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Despondency and disempowerment in Greece
The former Greek prime minister explains why the Greek people should be given a chance to have their say on austerity.
Last Modified: 03 Mar 2012 13:03

This week, the European Central Bank agreed to lend European banks 529bn euros. However, it said it would no longer accept Greece's bonds as collateral for loans after the country was downgraded to a default rating. So, have political leaders been too tough on Greece and should the Greeks have their right to have their say in a referendum?

One man who is perfectly placed to answer that question is the man who lost his job after he floated the idea of a referendum last year - George Papandreou, the former Greek prime minister. He tells Sir David Frost why he believes a referendum should have been held:

"The referendum basically was saying we give the chance to the Greek people to own this process, the process of change, [to] take on the responsibility - the responsibility that many of the people in the elite in Greece ... did not want to take on .... And I believe we had to put the dilemma directly to the Greek people. And I was of the opinion that this would have been a positive vote for Greece remaining in the euro but also for the Greeks to say that 'yes, we will sustain the pain as long as we can make the changes we want to make Greece a viable economy'.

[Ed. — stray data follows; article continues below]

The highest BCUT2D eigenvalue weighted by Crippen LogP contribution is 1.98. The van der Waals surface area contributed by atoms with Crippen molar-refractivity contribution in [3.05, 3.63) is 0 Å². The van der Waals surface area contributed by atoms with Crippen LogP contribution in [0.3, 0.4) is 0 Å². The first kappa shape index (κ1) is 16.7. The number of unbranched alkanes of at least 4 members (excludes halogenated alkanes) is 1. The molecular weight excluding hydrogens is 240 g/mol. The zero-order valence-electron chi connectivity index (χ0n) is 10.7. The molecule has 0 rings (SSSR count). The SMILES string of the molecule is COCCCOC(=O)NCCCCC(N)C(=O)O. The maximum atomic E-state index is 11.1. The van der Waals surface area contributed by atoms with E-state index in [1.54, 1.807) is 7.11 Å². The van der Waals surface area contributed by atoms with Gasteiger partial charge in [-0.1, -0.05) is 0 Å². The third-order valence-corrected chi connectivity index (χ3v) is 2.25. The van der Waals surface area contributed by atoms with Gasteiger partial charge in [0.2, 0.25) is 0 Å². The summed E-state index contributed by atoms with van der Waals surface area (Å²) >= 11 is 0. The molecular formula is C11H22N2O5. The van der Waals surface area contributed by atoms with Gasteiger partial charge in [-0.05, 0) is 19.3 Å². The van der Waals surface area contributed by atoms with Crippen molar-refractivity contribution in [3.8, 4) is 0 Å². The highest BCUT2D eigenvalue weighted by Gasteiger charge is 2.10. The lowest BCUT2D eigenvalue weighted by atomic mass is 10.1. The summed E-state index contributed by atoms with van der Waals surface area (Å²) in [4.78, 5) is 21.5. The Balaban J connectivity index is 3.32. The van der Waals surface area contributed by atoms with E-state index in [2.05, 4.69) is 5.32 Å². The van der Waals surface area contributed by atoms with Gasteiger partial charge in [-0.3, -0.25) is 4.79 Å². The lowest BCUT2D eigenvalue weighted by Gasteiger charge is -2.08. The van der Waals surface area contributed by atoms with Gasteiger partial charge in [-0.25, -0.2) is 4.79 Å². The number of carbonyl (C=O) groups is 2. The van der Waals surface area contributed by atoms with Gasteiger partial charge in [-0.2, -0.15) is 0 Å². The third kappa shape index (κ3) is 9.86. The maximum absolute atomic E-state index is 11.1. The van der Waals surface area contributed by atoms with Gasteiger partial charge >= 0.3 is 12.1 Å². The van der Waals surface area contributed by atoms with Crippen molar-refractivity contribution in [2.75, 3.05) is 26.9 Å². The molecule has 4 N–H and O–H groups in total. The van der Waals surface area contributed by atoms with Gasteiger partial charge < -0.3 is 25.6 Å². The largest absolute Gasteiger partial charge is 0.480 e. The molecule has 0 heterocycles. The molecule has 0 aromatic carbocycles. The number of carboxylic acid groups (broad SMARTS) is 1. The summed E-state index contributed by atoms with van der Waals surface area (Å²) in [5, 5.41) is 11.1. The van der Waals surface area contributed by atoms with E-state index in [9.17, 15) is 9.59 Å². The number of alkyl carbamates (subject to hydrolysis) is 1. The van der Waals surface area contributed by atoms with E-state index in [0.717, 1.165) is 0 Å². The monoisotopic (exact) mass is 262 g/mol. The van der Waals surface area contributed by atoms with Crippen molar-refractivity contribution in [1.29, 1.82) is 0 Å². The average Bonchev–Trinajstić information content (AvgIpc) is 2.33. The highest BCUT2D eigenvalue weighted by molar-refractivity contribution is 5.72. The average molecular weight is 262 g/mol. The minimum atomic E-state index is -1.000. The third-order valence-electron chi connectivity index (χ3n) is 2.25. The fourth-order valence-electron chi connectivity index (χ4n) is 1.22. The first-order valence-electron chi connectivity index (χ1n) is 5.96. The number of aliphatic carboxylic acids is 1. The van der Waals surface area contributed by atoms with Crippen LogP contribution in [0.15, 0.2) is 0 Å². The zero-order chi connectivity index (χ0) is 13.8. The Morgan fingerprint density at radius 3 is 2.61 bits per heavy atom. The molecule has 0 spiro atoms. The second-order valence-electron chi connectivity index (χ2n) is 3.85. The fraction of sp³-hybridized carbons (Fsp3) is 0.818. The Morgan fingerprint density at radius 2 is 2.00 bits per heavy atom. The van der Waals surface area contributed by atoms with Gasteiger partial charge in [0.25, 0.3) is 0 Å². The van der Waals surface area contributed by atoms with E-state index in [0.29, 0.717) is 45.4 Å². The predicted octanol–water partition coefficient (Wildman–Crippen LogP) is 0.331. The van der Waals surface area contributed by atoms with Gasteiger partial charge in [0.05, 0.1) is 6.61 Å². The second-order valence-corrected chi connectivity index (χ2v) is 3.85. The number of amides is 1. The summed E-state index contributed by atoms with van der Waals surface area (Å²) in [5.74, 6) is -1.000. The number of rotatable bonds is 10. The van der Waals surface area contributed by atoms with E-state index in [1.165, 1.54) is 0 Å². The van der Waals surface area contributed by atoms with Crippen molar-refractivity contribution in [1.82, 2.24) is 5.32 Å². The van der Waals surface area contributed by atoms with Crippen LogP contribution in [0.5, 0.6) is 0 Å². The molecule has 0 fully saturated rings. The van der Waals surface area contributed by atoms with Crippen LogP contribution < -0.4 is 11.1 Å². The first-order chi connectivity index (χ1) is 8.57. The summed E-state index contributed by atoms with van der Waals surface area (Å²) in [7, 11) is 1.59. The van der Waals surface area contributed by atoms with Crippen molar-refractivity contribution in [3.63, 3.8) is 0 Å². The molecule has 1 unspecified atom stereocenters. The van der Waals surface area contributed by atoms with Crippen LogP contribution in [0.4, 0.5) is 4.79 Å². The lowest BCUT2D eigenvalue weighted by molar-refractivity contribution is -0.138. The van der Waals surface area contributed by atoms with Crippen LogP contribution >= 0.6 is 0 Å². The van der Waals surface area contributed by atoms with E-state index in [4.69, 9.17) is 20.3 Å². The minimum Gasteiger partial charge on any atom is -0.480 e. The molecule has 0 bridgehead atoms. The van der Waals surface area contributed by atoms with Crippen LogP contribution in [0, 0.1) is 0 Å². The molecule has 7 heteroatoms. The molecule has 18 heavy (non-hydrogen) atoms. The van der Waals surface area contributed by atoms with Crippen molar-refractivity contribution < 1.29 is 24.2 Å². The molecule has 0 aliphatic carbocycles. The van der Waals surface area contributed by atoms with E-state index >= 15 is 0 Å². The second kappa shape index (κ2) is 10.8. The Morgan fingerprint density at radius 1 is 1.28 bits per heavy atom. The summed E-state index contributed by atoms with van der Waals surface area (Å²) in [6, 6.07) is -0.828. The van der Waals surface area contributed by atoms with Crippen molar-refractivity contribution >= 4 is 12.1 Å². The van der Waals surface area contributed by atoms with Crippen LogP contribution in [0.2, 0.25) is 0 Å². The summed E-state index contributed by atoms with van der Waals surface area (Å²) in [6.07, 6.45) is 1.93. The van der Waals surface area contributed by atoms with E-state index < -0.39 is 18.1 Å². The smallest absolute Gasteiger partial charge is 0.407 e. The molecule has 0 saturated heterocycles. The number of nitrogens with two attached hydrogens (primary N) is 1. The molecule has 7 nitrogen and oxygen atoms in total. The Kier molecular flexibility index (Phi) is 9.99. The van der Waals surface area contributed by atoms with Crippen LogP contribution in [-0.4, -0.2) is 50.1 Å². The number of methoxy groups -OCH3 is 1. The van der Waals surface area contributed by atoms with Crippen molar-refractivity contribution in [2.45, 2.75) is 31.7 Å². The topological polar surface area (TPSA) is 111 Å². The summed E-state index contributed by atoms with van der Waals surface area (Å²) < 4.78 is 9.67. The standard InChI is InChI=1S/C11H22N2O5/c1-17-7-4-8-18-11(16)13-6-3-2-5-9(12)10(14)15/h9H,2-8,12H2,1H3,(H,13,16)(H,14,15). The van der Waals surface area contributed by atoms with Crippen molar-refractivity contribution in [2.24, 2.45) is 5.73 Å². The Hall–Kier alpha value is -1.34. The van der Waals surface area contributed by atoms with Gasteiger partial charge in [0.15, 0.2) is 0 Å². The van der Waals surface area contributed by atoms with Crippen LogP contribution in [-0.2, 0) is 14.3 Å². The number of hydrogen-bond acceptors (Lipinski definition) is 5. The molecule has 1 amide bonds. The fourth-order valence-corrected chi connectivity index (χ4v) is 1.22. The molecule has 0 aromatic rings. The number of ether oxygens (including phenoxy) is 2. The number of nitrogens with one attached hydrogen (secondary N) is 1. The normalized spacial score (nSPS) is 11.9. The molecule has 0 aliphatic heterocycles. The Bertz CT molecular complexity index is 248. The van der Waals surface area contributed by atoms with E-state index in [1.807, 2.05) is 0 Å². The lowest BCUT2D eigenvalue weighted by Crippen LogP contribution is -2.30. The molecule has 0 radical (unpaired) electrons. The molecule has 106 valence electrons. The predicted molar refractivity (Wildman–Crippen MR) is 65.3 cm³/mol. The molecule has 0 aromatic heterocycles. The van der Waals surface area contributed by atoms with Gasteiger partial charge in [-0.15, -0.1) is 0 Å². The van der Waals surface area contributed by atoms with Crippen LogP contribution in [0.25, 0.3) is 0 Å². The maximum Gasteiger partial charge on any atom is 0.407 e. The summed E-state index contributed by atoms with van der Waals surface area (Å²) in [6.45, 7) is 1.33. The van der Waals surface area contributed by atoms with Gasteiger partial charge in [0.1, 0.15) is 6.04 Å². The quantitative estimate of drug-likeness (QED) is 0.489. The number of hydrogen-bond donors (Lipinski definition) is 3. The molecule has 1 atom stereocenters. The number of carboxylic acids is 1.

"People feel disempowered. Citizens feel they don't have a say. People are turning their backs towards our political system and one of the reasons is that they feel that even governments are powerless in this globalised financial system which has much more money, much more power ... than even elected governments have."

The president of Ireland as head of state has an important ceremonial and constitutional role. But perhaps most importantly the president plays a critical part in the moral life of the nation. Given that Ireland is facing an economic and national crisis Michael D Higgins, the Irish president, has his work cut out over the next seven years.

He has promised that his presidency will be one of transformation as he hopes to repair what he believes is a wounded society. But how will he do this and can Ireland really recover?

He tells Sir David: "I think the type of Irishness that had community at its centre, that spoke about solidarity, independence not in an individual, consuming sense had been lost. Matters became acute, I think, in the last 15 years, where individual acquisition of wealth became the measure of the person who was successful. And this led to a certain distancing then from what I would call the real economy into a speculative economy."

Shakespeare's troubled years

Sir Patrick Stewart is part of Britain's theatrical royalty, but he is equally admired all over the world for his science fiction characters.

He is now playing a character he knows so well that he refers to him as a friend. That friend is William Shakespeare and the play is Bingo which portrays the troubled years of Shakespeare's life. He talks to Sir David about the play, his family and his acting career.

Sir David then turns to the topic of the US' changing role in the Middle East with former US Ambassador Daniel Kurtzer, who explains how Barack Obama's commitments to the region addressed in the Cairo speech remain unfulfilled.

Source:
Al Jazeera
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